Chicago natives Company of Thieves are less of a band and more of an attitude about life and music. In the words of frontwoman Genevieve Schatz, “Thieves give you a feelin’,” and after a three-year hiatus, the feeling is back. In July, Company of Thieves released their comeback single, “Treasure,” and tours began shortly after. With a new EP, Better Together, releasing on February 23, the thieves stopped at the Coca-Cola Roxy in Atlanta on Walk the Moon’s “Press Restart Tour” (read our review of Walk the Moon’s set).
After interviewing Genevieve Schatz and guitarist Marc Walloch before the show, I was amazed at the genuine love of expression that permeates everything the band does. Schatz likened a live show to somebody asking for your name and life story, saying, “You could go on autopilot, or you could use each time, in present time, access your life and share your feelings and the wisdom you’ve gained from being yourself.” Each show is a unique expression of who the band is at that moment, and it shows.
The members of Company of Thieves have been around music long enough to know that the role of the opener is, in Walloch’s words, “to get the crowd up and amped for Walk the Moon,” and they’ve structured their setlist to reflect that. Rolling through a set of upbeat hits, Schatz stopped from time to time to appreciate the moment and urge the crowd to as well.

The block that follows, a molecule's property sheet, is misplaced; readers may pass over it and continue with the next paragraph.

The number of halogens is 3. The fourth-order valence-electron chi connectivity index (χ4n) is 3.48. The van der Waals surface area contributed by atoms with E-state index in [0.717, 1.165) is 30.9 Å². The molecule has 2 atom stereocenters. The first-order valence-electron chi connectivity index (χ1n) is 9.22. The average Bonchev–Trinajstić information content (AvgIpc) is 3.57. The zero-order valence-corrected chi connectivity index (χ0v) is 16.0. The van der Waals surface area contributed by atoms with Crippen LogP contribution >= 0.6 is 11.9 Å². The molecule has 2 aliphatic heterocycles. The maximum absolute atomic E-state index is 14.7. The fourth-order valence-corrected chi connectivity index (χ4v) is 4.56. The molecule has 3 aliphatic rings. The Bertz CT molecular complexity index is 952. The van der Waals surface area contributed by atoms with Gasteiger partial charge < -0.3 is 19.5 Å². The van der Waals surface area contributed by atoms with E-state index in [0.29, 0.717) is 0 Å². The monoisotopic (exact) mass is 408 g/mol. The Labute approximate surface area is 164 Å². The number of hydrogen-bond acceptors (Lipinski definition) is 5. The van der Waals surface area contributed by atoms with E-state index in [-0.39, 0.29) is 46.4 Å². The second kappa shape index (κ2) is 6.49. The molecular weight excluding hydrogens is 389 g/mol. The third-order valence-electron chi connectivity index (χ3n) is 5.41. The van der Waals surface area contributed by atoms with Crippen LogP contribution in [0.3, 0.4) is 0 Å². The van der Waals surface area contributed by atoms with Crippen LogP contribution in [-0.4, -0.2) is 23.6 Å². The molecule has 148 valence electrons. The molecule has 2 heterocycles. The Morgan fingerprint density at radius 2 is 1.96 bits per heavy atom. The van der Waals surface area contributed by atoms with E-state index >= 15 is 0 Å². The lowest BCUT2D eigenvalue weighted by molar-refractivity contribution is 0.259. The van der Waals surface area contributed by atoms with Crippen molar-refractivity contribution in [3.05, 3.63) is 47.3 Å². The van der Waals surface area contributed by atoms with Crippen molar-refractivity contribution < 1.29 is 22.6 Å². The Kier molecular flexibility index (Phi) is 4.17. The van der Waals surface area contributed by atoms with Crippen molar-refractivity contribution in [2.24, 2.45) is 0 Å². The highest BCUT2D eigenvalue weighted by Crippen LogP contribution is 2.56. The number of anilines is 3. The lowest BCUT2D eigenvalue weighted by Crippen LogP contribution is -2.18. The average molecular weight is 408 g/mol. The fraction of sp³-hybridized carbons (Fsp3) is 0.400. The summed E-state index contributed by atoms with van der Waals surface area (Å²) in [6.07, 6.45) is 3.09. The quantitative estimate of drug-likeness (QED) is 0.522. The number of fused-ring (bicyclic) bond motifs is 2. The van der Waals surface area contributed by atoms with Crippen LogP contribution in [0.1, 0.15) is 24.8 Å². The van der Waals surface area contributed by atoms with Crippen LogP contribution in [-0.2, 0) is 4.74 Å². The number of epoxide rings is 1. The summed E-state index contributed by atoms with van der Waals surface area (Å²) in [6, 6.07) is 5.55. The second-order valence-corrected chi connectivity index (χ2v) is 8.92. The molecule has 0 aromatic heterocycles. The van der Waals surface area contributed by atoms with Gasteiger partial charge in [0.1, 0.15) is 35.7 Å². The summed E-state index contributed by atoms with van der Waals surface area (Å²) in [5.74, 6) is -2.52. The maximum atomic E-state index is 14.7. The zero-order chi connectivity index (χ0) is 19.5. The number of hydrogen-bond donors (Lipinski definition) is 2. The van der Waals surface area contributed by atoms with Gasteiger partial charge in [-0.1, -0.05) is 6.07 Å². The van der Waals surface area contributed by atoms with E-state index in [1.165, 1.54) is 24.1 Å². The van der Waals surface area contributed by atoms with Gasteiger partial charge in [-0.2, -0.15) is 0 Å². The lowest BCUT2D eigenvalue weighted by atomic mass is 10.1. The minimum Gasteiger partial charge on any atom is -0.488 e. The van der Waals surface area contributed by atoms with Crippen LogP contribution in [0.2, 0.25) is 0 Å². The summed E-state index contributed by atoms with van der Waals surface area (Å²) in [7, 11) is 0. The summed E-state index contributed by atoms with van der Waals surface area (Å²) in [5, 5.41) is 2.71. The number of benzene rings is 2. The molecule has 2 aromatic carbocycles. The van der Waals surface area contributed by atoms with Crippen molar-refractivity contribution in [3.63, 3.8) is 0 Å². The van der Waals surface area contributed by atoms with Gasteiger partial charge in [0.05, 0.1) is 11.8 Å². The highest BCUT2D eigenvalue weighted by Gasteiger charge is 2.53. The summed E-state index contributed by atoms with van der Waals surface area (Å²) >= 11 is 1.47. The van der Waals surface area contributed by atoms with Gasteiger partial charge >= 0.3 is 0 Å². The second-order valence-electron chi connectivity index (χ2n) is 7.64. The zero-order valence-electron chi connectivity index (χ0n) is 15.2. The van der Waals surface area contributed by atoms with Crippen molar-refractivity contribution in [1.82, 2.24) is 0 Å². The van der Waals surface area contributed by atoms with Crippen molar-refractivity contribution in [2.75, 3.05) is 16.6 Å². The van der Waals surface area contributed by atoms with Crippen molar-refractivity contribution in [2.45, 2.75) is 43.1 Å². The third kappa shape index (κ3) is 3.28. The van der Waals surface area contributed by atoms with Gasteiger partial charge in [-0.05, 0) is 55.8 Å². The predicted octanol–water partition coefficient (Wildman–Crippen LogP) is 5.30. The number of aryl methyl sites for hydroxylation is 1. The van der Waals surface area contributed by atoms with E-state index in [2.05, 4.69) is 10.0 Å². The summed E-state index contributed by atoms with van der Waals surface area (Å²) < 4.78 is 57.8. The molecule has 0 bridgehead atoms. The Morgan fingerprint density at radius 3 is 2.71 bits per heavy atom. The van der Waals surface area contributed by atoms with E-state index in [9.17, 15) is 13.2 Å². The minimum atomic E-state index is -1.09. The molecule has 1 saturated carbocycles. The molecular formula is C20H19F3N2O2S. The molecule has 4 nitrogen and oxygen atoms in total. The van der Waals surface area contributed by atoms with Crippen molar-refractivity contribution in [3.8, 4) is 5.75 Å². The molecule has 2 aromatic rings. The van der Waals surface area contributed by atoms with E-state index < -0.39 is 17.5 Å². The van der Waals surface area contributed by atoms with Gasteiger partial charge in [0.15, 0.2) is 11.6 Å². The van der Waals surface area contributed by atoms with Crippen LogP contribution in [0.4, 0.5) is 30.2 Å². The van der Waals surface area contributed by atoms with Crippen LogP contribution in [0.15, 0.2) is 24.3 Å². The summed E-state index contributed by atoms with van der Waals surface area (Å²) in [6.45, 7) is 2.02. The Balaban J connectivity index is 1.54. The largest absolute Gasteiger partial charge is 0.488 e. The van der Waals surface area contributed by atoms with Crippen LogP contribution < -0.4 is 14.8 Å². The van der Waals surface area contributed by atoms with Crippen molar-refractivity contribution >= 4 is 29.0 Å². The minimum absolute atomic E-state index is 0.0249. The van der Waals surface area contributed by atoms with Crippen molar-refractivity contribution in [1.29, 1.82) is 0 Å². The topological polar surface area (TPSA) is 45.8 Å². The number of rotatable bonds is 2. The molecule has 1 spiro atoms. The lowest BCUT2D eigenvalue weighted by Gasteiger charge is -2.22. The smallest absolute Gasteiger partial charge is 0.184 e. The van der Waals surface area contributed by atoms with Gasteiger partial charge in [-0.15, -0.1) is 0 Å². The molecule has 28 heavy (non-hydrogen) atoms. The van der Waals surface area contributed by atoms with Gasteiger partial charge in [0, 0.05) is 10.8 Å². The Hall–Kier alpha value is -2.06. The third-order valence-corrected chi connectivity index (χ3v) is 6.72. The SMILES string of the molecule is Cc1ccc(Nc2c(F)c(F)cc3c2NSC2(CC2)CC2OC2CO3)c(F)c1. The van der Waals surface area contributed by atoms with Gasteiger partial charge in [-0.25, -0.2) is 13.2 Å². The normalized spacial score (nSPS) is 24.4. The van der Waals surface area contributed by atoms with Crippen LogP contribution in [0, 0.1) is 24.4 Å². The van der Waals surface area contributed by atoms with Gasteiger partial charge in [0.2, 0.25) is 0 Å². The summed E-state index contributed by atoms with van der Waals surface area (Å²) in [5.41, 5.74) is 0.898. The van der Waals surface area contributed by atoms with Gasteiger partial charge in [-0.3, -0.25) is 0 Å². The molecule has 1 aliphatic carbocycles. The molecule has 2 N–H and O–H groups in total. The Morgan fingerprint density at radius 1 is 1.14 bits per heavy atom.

In the introduction to “Nothing’s in the Flowers,” she explained that the song was their attempt to demonstrate, to something not from earth, that it is the little “nothings” that are the most beautiful part of our planet. Schatz places significance on the idea of appreciating the little things, or, as she would likely call them, “ordinary riches,” in reference to the Oscar Wilde quote that spawned the title of their debut album: “Ordinary riches can be stolen; real riches cannot. In your soul are infinitely precious things that cannot be taken from you.”
Literature is a core component of Company of Thieves songwriting. From song and album titles to lyrics to the freely expressive candor both in conversation and on stage, poetry and prose from all cultures, time periods and ideologies seep into the band’s psyche. As a result, Company of Thieves are acutely aware of the way that their progression as people will affect their progression as musicians, especially when there is such a long break. When talking about getting back in the rehearsal space for the first time, March Walloch recalled, “We kind of picked up where we left up, but it was also the feeling of kind covering a song … there’s so much growth and evolution that takes place. And playing the songs from our present self didn’t feel the exact same as when it was actually present back in the day.” He continued, “But when we played our first show, that’s where it all felt like nothing happened and it all just fell right into place.”
When a band is making a comeback there are so many things that their fans, their label and the media will claim are the most important things for the comeback to be successful. For some bands it’s having all of the original members, for others it’s a signature sound, but according to Company of Thieves, it’s simply sincerity. “When you see a band, as an audience member, you want to feel some kind of sincerity, and that’s what hits an audience. We want it to feel that way for us or else it’s never going to happen [for the audience].”
If you have the chance to see this show, you won’t want to miss it. Between Walk the Moon and Company of Thieves, it’s going to be Oscar “Wild.”